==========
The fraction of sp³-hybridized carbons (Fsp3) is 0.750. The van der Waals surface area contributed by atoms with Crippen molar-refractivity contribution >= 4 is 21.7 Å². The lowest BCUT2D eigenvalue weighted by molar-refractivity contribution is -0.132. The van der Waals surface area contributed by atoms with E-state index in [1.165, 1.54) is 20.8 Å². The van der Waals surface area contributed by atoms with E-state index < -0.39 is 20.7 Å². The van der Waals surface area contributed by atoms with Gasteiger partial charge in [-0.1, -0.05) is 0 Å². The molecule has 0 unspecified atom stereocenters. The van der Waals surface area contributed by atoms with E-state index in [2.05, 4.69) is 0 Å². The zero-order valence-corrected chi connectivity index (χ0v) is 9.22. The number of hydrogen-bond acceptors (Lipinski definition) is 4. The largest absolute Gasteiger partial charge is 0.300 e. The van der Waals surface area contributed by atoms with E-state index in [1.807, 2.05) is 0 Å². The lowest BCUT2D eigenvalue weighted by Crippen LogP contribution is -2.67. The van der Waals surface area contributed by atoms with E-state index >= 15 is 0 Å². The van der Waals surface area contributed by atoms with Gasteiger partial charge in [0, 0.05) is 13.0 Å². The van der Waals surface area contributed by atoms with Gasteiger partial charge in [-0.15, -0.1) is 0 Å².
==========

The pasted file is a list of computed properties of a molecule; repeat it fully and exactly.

The fraction of sp³-hybridized carbons (Fsp3) is 0.750. The van der Waals surface area contributed by atoms with Crippen molar-refractivity contribution >= 4 is 21.7 Å². The lowest BCUT2D eigenvalue weighted by molar-refractivity contribution is -0.132. The van der Waals surface area contributed by atoms with E-state index in [1.165, 1.54) is 20.8 Å². The van der Waals surface area contributed by atoms with E-state index < -0.39 is 20.7 Å². The van der Waals surface area contributed by atoms with Gasteiger partial charge in [-0.1, -0.05) is 0 Å². The molecule has 0 unspecified atom stereocenters. The van der Waals surface area contributed by atoms with E-state index in [2.05, 4.69) is 0 Å². The zero-order valence-corrected chi connectivity index (χ0v) is 9.22. The number of hydrogen-bond acceptors (Lipinski definition) is 4. The largest absolute Gasteiger partial charge is 0.300 e. The van der Waals surface area contributed by atoms with E-state index in [1.807, 2.05) is 0 Å². The lowest BCUT2D eigenvalue weighted by Crippen LogP contribution is -2.67. The van der Waals surface area contributed by atoms with E-state index >= 15 is 0 Å². The van der Waals surface area contributed by atoms with Gasteiger partial charge in [0, 0.05) is 13.0 Å². The van der Waals surface area contributed by atoms with Gasteiger partial charge in [-0.15, -0.1) is 0 Å².